A guide to tipping in South Africa


Those working for tips may not do the most glamorous jobs but they are the backbone of the tourism industry. South African businesses often employ people from poorer communities. These people therefore rely heavily on any additional income like the tips they receive.

Many people find themselves in the position of not knowing how much or even when to tip. In some situations you risk offending the person by giving him/her a tip and often the tip is already included in your bill, so just check before you double tip.

Imagine there was no one to bring your food to you in restaurants. We’d all have to fetch our food from the kitchen ourselves! With the high crime rate, imagine what will happen to your car if there was no one watching it while you are in the supermarket.

Here is some general tipping tips you can apply to show your appreciation to these overlooked individuals.

Waiters and Waitresses

A server can make or break your dining experience. If you are being served by a chipper server then this will have a positive impact on the diners. The standard tipping rate is between 10% and 20% of the final bill patrons have spent at the restaurant. However, sometimes the services tip is included in your bill. If you still feel you want to give a little extra, then you are welcome.

Petrol station attendants

Unlike in other countries, South African’s have attendants who fill up our cars with petrol, check the oil, pumps our tyres and they are kind enough to throw in a quick window wash. None of us have a clue how to fill up our tanks so petrol attendants are very valuable. Petrol prices may be high, I admit, but nothing stops us from giving the attendant a tip for his trouble. This would normally be R2 or R5.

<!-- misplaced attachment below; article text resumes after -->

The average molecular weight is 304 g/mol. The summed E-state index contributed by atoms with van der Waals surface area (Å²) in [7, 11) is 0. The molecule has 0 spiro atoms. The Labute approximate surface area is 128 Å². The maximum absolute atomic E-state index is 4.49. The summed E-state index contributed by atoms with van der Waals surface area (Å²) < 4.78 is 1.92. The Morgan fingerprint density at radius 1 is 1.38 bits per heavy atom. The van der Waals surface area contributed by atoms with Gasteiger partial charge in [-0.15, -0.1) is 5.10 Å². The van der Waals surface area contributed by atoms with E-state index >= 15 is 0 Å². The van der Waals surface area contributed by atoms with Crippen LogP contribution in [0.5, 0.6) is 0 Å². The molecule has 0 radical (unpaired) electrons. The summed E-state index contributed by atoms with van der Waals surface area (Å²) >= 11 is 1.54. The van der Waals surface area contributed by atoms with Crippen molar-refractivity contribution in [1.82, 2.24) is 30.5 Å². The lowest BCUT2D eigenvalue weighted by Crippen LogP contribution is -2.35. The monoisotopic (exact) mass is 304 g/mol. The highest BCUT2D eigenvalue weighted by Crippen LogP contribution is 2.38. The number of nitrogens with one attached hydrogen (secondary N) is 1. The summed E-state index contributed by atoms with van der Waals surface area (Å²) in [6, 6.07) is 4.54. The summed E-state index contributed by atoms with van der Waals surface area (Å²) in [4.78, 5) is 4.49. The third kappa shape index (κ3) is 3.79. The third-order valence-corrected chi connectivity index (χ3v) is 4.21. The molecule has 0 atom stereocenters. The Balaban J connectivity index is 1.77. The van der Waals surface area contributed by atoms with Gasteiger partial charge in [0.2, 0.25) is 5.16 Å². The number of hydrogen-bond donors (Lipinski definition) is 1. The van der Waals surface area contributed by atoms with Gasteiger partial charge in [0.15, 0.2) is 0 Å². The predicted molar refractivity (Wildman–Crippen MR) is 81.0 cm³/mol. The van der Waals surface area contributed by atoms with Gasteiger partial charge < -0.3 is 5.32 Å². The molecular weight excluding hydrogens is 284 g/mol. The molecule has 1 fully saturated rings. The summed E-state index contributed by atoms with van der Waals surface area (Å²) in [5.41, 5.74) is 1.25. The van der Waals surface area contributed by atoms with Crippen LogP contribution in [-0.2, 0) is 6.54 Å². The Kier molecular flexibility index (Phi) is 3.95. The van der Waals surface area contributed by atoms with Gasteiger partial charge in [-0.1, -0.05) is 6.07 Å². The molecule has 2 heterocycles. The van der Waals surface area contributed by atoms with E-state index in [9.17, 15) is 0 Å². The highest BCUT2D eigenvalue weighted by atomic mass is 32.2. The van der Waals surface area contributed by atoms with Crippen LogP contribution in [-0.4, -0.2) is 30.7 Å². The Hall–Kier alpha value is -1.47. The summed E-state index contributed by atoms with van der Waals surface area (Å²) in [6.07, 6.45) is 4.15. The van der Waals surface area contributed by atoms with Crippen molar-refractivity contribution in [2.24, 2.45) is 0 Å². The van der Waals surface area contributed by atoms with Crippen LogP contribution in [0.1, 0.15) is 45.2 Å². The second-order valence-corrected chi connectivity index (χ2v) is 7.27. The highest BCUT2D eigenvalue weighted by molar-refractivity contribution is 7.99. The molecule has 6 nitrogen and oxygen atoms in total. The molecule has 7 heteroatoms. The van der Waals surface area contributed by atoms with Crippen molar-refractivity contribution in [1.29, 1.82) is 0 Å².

Accommodation Tipping

Once you check out, you can pay a tip of 10% of your final bill. This tip would normally be distributed between all the staff that has contributed in making your stay comfortable. Again, just check if the tip isn’t automatically included in your final as this can turn out to be a rather hefty tip.

Car guards

Due to the high crime rate in South Africa, we rely heavily on car guards to keep an eye on our vehicles. We don’t want to leave our car for a minute lest someone steals it. Car guards keep a watchful eye on your vehicle while you are at the mall or supermarket.

They often have to stand long hours in the sun so tips are a good way to reward them for their service. You can tip them R2 or R5. But you have to be sure the guard was hired by the supermarket and is legit. Some scammers take tips from the other honest guards and said scammer may end up watching your car from their own driveway after having stolen it.

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